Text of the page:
You might also enjoy… Friday is one of my favorite Robert A. Heinlein novels, and in some ways it reminds me of Saints Astray. Friday (the main character) is a high-tech courier who goes through several adventures in the moderately-near future, and Heinlein’s traditionally-male-sounding narrative doesn’t actually sound bad coming out of her mouth. It’s a fun book, and you should read it.


4. Not QUITE the Classics, by Colin Mochrie — I had no idea Colin Mochrie wrote a book, let alone a book of short-stories based on classic fairy tales. Basically, Mochrie crossed his improvisational comedy with classic stories, and created this amusing little volume.

You might also enjoy… Ghosts of Engines Past is a recent short-story collection by one of my favorite authors, Sean McMullen, and it contains several pieces related to flight, technology, steam engines, and history — alternate and otherwise. One of my favorites, “Svyatagor”, is about a Russian mission to Mars. But you say there was no Russian mission to Mars? Read and see.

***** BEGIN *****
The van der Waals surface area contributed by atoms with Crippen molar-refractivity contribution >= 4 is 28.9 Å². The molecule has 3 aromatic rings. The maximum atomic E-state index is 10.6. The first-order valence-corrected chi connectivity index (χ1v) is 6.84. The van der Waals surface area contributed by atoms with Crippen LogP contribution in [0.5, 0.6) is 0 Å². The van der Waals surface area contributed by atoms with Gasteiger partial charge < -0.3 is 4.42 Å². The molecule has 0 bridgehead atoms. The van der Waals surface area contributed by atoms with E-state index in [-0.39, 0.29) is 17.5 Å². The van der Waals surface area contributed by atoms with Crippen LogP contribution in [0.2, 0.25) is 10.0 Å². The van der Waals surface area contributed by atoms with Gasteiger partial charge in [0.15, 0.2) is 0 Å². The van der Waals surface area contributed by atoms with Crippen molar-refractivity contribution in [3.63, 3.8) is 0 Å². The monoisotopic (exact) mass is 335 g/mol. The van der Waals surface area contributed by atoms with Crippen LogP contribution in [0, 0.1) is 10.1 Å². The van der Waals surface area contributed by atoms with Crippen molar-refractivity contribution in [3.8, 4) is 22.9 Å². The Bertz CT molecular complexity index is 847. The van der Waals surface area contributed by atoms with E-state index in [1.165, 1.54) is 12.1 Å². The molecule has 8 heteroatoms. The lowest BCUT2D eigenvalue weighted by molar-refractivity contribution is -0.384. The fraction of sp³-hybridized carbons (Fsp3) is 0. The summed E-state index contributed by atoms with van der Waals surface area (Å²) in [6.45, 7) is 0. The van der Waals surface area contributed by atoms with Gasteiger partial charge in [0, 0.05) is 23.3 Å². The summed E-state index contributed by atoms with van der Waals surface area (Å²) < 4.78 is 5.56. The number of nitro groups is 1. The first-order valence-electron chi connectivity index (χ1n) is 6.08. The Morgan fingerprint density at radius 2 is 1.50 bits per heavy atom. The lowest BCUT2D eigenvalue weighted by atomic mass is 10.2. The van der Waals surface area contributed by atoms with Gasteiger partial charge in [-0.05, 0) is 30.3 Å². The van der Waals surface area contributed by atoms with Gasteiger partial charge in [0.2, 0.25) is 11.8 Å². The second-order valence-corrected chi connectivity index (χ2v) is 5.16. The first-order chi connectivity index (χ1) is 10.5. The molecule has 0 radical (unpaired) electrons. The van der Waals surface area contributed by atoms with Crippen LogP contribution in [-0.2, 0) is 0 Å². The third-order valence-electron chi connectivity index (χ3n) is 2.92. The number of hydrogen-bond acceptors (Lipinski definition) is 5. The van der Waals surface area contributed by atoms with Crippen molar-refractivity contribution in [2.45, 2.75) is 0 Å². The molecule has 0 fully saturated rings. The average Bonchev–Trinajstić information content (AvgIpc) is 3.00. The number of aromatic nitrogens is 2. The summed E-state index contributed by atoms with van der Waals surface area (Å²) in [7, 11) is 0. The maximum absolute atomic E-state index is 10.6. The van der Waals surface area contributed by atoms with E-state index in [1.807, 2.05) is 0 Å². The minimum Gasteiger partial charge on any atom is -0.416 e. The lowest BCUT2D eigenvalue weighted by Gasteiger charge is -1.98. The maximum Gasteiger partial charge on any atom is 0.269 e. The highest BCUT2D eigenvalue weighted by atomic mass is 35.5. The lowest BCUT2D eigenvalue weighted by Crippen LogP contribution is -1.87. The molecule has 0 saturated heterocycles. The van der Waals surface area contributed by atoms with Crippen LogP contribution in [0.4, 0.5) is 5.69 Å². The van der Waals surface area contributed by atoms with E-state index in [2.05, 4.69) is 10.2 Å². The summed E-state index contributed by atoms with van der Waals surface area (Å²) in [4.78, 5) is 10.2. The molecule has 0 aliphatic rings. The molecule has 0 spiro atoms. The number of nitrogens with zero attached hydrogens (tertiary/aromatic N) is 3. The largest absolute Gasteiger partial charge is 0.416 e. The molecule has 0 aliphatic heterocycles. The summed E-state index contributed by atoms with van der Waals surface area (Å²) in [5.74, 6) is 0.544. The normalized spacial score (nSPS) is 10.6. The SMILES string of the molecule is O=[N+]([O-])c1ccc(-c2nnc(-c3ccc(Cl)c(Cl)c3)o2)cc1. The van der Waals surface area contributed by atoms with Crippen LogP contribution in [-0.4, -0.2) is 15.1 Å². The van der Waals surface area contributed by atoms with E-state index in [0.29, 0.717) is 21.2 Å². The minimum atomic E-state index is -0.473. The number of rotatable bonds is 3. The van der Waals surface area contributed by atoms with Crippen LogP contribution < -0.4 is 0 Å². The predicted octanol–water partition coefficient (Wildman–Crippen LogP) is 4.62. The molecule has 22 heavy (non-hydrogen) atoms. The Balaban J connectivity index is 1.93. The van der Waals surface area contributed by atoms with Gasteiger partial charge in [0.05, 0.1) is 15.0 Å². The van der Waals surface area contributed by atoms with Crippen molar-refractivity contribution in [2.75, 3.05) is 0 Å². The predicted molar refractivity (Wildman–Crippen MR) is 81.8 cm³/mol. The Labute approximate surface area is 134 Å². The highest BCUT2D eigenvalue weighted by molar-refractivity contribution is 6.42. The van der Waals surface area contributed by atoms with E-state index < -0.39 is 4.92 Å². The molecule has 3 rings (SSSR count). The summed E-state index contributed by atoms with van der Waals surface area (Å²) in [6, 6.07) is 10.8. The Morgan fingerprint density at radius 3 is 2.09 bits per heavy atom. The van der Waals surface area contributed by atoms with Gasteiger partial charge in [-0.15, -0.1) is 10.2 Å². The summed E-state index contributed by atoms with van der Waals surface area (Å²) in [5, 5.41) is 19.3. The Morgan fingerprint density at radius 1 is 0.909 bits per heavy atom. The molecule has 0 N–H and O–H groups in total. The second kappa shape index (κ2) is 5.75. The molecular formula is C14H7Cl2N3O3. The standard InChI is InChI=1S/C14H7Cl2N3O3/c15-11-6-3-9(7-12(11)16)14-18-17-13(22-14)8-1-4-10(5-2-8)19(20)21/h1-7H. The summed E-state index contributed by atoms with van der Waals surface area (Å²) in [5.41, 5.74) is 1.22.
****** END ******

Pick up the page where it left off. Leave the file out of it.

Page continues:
3. Wolf in White Van, by John Darnielle — John Darnielle, from the band Mountain Goats, crafted a very interesting tale of a severely-disfigured man who uses the postal mail to play a massive role-playing game with people worldwide. I found this book to be rather literary in that the story isn’t told in your traditional exposition / rising action / climax / denouement style. It’s really more about finding out exactly what happened to the main character and why he ended up disfigured. I read this book because one of my close friends is a huge Mountain Goats fan, so when Darnielle put the book out I saw it on Facebook and I liked the synopsis. I don’t know if I actually liked the book, but it was compelling enough to keep me reading.